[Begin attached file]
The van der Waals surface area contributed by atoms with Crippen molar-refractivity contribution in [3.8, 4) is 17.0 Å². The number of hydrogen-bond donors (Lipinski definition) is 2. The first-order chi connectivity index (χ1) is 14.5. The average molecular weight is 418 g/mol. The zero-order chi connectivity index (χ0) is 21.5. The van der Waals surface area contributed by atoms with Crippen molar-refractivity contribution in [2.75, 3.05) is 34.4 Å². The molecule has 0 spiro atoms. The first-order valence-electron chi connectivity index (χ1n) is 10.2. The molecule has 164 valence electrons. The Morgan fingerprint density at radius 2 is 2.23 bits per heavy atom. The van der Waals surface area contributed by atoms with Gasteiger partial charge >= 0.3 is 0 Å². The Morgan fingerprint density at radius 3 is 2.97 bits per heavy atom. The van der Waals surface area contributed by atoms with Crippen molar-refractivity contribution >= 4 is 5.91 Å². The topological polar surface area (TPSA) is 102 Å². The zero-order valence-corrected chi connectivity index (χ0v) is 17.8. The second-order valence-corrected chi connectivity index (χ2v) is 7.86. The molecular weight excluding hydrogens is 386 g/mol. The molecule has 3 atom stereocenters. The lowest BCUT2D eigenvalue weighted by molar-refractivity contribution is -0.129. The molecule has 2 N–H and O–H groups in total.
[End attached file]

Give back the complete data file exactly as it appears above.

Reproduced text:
The van der Waals surface area contributed by atoms with Crippen molar-refractivity contribution in [3.8, 4) is 17.0 Å². The number of hydrogen-bond donors (Lipinski definition) is 2. The first-order chi connectivity index (χ1) is 14.5. The average molecular weight is 418 g/mol. The zero-order chi connectivity index (χ0) is 21.5. The van der Waals surface area contributed by atoms with Crippen molar-refractivity contribution in [2.75, 3.05) is 34.4 Å². The molecule has 0 spiro atoms. The first-order valence-electron chi connectivity index (χ1n) is 10.2. The molecule has 164 valence electrons. The Morgan fingerprint density at radius 2 is 2.23 bits per heavy atom. The van der Waals surface area contributed by atoms with Gasteiger partial charge >= 0.3 is 0 Å². The Morgan fingerprint density at radius 3 is 2.97 bits per heavy atom. The van der Waals surface area contributed by atoms with Crippen molar-refractivity contribution >= 4 is 5.91 Å². The topological polar surface area (TPSA) is 102 Å². The zero-order valence-corrected chi connectivity index (χ0v) is 17.8. The second-order valence-corrected chi connectivity index (χ2v) is 7.86. The molecular weight excluding hydrogens is 386 g/mol. The molecule has 3 atom stereocenters. The lowest BCUT2D eigenvalue weighted by molar-refractivity contribution is -0.129. The molecule has 2 N–H and O–H groups in total.